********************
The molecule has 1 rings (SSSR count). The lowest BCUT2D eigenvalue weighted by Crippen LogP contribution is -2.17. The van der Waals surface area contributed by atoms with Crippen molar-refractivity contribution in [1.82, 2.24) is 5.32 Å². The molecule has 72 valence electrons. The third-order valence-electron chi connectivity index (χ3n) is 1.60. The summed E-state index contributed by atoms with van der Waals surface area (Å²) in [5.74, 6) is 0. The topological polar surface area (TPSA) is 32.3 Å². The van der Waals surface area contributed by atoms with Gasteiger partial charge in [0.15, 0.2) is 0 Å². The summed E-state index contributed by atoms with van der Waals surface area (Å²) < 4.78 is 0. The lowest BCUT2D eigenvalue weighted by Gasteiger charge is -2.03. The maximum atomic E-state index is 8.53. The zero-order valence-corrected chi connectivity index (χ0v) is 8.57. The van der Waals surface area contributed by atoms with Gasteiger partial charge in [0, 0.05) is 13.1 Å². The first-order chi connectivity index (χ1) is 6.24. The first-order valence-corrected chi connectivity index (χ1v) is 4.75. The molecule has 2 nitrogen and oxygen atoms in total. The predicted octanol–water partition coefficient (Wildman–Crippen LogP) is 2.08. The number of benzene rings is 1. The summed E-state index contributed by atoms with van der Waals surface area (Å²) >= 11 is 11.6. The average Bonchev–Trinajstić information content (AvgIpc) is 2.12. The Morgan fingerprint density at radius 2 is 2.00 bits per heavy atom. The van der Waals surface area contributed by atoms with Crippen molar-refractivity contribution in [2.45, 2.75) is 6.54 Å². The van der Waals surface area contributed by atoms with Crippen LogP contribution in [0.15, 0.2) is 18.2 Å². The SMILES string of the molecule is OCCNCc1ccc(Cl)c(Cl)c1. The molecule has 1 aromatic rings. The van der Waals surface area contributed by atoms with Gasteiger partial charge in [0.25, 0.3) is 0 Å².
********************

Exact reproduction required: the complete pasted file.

The molecule has 1 rings (SSSR count). The lowest BCUT2D eigenvalue weighted by Crippen LogP contribution is -2.17. The van der Waals surface area contributed by atoms with Crippen molar-refractivity contribution in [1.82, 2.24) is 5.32 Å². The molecule has 72 valence electrons. The third-order valence-electron chi connectivity index (χ3n) is 1.60. The summed E-state index contributed by atoms with van der Waals surface area (Å²) in [5.74, 6) is 0. The topological polar surface area (TPSA) is 32.3 Å². The van der Waals surface area contributed by atoms with Gasteiger partial charge in [0.15, 0.2) is 0 Å². The summed E-state index contributed by atoms with van der Waals surface area (Å²) < 4.78 is 0. The lowest BCUT2D eigenvalue weighted by Gasteiger charge is -2.03. The maximum atomic E-state index is 8.53. The zero-order valence-corrected chi connectivity index (χ0v) is 8.57. The van der Waals surface area contributed by atoms with Gasteiger partial charge in [0, 0.05) is 13.1 Å². The first-order chi connectivity index (χ1) is 6.24. The first-order valence-corrected chi connectivity index (χ1v) is 4.75. The molecule has 2 nitrogen and oxygen atoms in total. The predicted octanol–water partition coefficient (Wildman–Crippen LogP) is 2.08. The number of benzene rings is 1. The summed E-state index contributed by atoms with van der Waals surface area (Å²) >= 11 is 11.6. The average Bonchev–Trinajstić information content (AvgIpc) is 2.12. The Morgan fingerprint density at radius 2 is 2.00 bits per heavy atom. The van der Waals surface area contributed by atoms with Crippen molar-refractivity contribution in [2.45, 2.75) is 6.54 Å². The van der Waals surface area contributed by atoms with Crippen LogP contribution in [0.15, 0.2) is 18.2 Å². The SMILES string of the molecule is OCCNCc1ccc(Cl)c(Cl)c1. The molecule has 1 aromatic rings. The van der Waals surface area contributed by atoms with Gasteiger partial charge in [0.25, 0.3) is 0 Å².